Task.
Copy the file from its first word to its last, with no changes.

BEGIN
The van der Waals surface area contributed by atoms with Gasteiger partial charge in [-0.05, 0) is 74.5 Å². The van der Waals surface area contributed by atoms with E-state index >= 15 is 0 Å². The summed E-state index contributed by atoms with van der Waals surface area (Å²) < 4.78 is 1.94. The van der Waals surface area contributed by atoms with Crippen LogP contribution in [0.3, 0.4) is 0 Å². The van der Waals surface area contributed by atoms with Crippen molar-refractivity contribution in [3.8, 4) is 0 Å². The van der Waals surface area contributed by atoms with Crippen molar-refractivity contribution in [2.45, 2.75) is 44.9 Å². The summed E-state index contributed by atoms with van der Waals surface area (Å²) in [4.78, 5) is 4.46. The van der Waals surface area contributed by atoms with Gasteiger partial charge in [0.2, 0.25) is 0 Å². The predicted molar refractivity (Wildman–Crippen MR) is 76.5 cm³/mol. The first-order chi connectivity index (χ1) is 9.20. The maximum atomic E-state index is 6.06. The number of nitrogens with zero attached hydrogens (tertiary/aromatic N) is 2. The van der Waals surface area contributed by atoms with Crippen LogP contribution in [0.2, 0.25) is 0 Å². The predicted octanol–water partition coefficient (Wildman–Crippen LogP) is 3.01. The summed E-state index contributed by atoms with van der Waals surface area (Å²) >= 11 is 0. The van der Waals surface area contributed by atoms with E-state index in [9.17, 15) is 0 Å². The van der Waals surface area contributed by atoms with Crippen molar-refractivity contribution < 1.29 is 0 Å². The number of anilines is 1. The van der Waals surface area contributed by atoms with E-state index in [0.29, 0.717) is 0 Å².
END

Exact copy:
The van der Waals surface area contributed by atoms with Gasteiger partial charge in [-0.05, 0) is 74.5 Å². The van der Waals surface area contributed by atoms with E-state index >= 15 is 0 Å². The summed E-state index contributed by atoms with van der Waals surface area (Å²) < 4.78 is 1.94. The van der Waals surface area contributed by atoms with Crippen LogP contribution in [0.3, 0.4) is 0 Å². The van der Waals surface area contributed by atoms with Crippen molar-refractivity contribution in [3.8, 4) is 0 Å². The van der Waals surface area contributed by atoms with Crippen molar-refractivity contribution in [2.45, 2.75) is 44.9 Å². The summed E-state index contributed by atoms with van der Waals surface area (Å²) in [4.78, 5) is 4.46. The van der Waals surface area contributed by atoms with Gasteiger partial charge in [0.2, 0.25) is 0 Å². The predicted molar refractivity (Wildman–Crippen MR) is 76.5 cm³/mol. The first-order chi connectivity index (χ1) is 9.20. The maximum atomic E-state index is 6.06. The number of nitrogens with zero attached hydrogens (tertiary/aromatic N) is 2. The van der Waals surface area contributed by atoms with Crippen LogP contribution in [0.2, 0.25) is 0 Å². The predicted octanol–water partition coefficient (Wildman–Crippen LogP) is 3.01. The summed E-state index contributed by atoms with van der Waals surface area (Å²) >= 11 is 0. The van der Waals surface area contributed by atoms with E-state index in [9.17, 15) is 0 Å². The van der Waals surface area contributed by atoms with Crippen molar-refractivity contribution < 1.29 is 0 Å². The number of anilines is 1. The van der Waals surface area contributed by atoms with E-state index in [0.29, 0.717) is 0 Å².